Taking an active part in the life of the school

For too long, when referring to their interaction with parents, educationalists have used the labels ‘parental involvement’ and ‘parental engagement’ as if they were interchangeable.
EiE draws upon the research that shows quite clearly which type of parental interaction brings positive benefits for either their own children, or for other children and the school in general.  The former is defined as Parental Engagement; the latter as Parental Involvement.
Parental Involvement is when parents take an active part in the life of their child’s school. This is most frequently done by being a governor, PTA member, reading partner or learning mentor – in short, a volunteer. Volunteer roles can have an important impact on pupil achievement especially when supporting learning.
However, the extent to which parents become involved in the school, and the message this gives to other parents, is one that needs to be carefully managed by school leaders. A growing body of research tells us that this is this aspect of the school/parent relationship that schools are least comfortable with, especially if there has been an experience of some parents stepping beyond the brief of the role they have taken. The growing ease with which parents can register their dissatisfaction about schools with Ofsted has been cited by some academics as feeding an underlying, rumbling distrust, which if not addressed can have a negative impact on pupil achievement and sap a disproportionate amount of school leaders’ time and emotional energy. No one wants to have poor relationships with parents and sadly, for some school leaders, it is easier to avoid parental involvement than to invite the possibility of disharmony that it sometimes brings. ‘Parents with sharp elbows’ are a fact of life for many schools but few parents stop to consider the damage that their demands can have on the education of other children.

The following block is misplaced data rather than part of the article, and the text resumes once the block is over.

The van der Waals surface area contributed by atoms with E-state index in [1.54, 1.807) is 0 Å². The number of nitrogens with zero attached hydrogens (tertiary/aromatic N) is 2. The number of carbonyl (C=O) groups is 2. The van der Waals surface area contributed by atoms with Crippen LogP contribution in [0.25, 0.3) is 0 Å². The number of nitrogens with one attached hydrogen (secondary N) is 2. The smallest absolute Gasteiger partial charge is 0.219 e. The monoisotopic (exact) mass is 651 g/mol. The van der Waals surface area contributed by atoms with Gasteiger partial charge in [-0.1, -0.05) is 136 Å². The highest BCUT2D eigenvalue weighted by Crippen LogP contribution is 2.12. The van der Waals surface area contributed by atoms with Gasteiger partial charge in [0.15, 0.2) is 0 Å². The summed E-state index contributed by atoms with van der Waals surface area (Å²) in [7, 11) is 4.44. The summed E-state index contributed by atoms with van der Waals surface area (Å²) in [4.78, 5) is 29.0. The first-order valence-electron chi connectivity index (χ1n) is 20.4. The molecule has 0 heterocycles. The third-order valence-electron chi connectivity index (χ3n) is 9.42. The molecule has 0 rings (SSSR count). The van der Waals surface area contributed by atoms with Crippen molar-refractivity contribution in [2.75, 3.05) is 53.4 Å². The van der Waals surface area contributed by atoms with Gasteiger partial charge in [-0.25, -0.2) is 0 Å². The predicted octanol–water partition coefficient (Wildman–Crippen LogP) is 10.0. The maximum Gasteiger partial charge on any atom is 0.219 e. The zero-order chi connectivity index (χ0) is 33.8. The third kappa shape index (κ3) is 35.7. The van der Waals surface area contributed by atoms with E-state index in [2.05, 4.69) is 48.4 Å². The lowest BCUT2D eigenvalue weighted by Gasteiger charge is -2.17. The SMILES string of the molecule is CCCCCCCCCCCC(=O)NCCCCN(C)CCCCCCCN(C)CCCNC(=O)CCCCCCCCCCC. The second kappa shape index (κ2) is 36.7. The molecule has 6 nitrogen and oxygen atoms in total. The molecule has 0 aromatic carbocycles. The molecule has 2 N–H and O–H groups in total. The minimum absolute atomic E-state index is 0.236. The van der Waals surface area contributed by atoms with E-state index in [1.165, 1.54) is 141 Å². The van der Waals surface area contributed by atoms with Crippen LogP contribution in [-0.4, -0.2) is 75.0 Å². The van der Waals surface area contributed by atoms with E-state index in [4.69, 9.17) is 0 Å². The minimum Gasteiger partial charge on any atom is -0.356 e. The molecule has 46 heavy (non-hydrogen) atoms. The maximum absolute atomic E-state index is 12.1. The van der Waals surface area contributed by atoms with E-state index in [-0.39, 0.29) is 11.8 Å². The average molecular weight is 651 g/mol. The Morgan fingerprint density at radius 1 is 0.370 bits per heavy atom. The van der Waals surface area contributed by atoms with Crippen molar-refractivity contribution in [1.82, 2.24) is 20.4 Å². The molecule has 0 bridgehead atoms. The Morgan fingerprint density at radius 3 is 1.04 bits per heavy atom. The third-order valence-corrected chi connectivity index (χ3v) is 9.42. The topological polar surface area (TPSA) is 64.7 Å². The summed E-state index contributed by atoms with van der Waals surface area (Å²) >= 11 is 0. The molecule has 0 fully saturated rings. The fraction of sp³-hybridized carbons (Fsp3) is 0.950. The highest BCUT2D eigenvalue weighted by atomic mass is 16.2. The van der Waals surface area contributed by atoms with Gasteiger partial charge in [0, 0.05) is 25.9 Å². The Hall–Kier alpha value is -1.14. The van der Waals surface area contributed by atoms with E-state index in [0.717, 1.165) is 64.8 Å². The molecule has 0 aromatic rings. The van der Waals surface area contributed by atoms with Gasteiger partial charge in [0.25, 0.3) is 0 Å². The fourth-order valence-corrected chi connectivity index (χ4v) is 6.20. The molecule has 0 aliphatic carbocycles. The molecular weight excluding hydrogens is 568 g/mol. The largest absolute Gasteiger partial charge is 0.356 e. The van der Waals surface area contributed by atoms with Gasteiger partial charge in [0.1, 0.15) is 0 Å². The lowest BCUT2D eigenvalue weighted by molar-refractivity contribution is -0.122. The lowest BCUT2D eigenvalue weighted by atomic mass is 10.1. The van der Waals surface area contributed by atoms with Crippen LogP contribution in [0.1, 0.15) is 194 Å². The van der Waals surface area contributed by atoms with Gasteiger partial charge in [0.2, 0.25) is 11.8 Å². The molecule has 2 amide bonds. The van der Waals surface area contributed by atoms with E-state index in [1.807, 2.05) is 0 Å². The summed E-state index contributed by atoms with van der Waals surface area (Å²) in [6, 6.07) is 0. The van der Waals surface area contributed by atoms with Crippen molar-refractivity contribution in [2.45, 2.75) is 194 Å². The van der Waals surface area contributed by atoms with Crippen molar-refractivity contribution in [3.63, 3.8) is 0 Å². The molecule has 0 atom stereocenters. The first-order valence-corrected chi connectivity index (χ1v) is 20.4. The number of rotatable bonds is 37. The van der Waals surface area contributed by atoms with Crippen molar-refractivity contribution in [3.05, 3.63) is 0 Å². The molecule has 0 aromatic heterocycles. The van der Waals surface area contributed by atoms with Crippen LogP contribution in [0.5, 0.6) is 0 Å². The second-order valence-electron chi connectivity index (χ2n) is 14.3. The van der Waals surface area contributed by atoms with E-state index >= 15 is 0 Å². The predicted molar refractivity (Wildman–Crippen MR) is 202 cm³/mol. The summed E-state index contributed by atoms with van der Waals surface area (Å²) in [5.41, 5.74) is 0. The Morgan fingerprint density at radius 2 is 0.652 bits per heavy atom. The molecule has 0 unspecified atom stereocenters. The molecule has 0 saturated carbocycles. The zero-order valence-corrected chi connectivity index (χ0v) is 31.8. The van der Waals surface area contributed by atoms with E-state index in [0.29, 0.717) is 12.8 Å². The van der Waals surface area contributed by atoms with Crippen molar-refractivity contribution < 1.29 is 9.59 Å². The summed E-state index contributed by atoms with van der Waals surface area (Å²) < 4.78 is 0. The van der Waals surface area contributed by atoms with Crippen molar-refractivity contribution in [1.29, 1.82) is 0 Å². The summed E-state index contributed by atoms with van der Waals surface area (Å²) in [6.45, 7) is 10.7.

EiE has established a range of effective strategies that schools can adopt to manage the huge pool of resource that parents can offer. We enable schools to evaluate their current approaches and design policies that support positive contributions from parents whilst limiting the opportunity for negative impact, by establishing policies that are supported by governors and shaped by the majority of the parent body.

A positive and well-structured approach to Parental Involvement brings its rewards.

At national, regional and commercial policy formation level we offer: 

  • briefings based on a deep insight into our exploration of what schools need to do to ensure that all of their work with parents is focused on activity that has a positive and measurable impact on pupil achievement and attainment, and how national institutions and organisations can respond to enable this
  • keynote speeches that inspire educationalists by providing challenge through thought, coupled with solutions that work  

At school and MAT level we offer:  

  • briefings for school leaders that enable the formation of a vision, policy and strategy for delivery
  • a transformational course that enables the development of cultural change within schools, creating a more harmonious relationship with parents to improve pupil achievement and attainment
  • access to Free Flow Info as a whole-school solution to the sustainable delivery and maintenance of harmonious relationships with parents and carers